By Sahar Adatia and Jimmy Singh.
It’s a contested question – are you allowed to use offensive language in public?
Today, we indeed find ourselves in a day and age where swearing has become commonplace.
As such, most people wouldn’t even flinch at the sound of a swear word dropping.
This is especially the case for Australians, who have a distinct reputation for their colourful language.
Nevertheless, a recent incident involving a Sydney teenager charged for using offensive language on the streets of the inner west suburb of Marrickville, may just lead us to think twice about whether we do, in fact, use offensive language.
At the very least, it will certainly leave us more cautious of when and where we choose to use such cuss words.
Teenage Girl Hurls Verbal Abuse and Racial Obscenities at Two Sydney Women
It is reported by NSW Police that at around 3pm on 30 March 2020, two sisters, aged 23 and 19, were making their way through a crossing at Petersham Road and Illawarra Road in the inner west Sydney suburb of Marrickville when they were suddenly advanced on by a woman who verbally abused them using racial slurs.
It is alleged the woman then attempted to kick one of the girls.
Fortunately for the girl, a bystander quickly interjected the altercation and told the woman to leave her alone.
As the woman walked away, police allege she then spat at the younger sister, which hit her in the eye.
The woman then ran away from the scene.
Witnesses watching the clash unfold rushed to assist the 19-year-old to flush out her eye. She was then taken to get medical aid.
Officers from the Inner West Police Area Command were informed of the incident and quickly began an investigation.
It is alleged the two young sisters were blamed for bringing the novel coronavirus to Australia before they were assaulted.
17-Year-Old Woman Arrested in Marrickville over Abusive Incident
Following inquiries, NSW Police managed to track down their suspect – a 17-year-old woman.
She was arrested in Marrickville the day after the attack.
The teenager was taken to Newtown Police Station where she was charged with using offensive language in or near a public place, two counts of attempting to stalk or intimidate intending fear of harm and three counts of common assault.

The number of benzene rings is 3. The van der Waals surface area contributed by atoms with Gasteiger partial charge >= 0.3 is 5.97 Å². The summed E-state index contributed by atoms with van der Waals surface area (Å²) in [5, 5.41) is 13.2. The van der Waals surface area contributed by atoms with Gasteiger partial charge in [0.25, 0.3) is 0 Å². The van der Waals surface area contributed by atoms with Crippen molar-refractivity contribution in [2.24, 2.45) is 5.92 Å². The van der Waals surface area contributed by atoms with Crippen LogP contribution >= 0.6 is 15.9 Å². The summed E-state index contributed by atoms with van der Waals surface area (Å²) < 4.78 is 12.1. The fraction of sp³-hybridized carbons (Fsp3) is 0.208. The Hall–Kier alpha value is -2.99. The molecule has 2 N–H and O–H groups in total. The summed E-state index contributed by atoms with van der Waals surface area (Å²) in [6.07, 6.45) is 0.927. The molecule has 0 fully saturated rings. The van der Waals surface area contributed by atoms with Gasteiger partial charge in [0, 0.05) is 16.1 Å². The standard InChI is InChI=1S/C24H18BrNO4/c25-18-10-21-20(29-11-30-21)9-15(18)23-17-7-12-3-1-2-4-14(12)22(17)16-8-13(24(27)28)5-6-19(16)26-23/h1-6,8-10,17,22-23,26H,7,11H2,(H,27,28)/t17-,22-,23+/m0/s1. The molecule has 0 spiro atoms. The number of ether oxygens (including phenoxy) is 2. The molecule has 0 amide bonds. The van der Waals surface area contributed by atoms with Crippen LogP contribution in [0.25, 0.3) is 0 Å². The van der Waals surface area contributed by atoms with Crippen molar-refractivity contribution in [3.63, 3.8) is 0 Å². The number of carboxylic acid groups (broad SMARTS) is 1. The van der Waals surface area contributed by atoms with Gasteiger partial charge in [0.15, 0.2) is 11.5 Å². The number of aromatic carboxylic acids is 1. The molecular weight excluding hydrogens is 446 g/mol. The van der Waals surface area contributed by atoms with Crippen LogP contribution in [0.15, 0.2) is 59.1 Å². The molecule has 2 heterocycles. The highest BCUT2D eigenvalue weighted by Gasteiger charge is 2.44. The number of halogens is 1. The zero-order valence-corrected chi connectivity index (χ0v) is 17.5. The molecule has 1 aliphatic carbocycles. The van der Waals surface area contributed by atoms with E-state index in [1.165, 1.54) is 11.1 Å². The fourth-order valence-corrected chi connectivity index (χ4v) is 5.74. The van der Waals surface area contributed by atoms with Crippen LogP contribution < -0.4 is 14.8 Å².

She was granted conditional bail and will face The Children’s Court on 1 May 2020.
Meanwhile, NSW Police also spoke with a second teenage girl believed to be related to the incident.
She was released without charge.
Sisters Say They Weren’t Doing Improper When the Attack Occurred
In the aftermath of the incident, the two sisters spoke up about the abusive confrontation they underwent, saying they were simply going about their day ordinarily.
“We weren’t doing anything strange,” one sister told 10 News First.
“We weren’t talking really loud or anything. Minding our business.”
Have a question? Call our criminal lawyers from Sydney today.
Law on Offensive Language Charges in NSW: Section 4A Summary Offences Act
In NSW, the Summary Offences Act 1988 (NSW) prescribes the law around using offensive language in a public place or near a school.
The Summary Offences Act makes clear that using offensive language in a public place or near a school is an offence carrying up to $660 fine, unless there’s a reasonable excuse under section 4A Summary Offences Act 1988 (NSW).
Under the law in NSW, a court can instead of imposing a fine, impose a Community Correction Order with a community service work condition. The maximum hours of community service work that can be imposed then is no more than 100 hours.
However, the legislation doesn’t contain a list of the exact words or terms which may be considered “offensive”.
As such, as a rule of thumb, language is generally understood to be offensive if it would wound the feelings of, or arouse anger or resentment or disgust, in the mind of a reasonable person in view or hearing or near a public place or school.
When a Judge considers this, it is assumed that the reasonable person is not considered thin-skinned, nor does such a person need to actually be physically present at the time of the offensive language. It is the hypothetical reasonable person.
Generally, the offensive language is that which is hurtful, blameworthy or improper, and which offends a person against standards of good manners or good taste.
Click here for an outline on defences to offensive language charges in a NSW Court.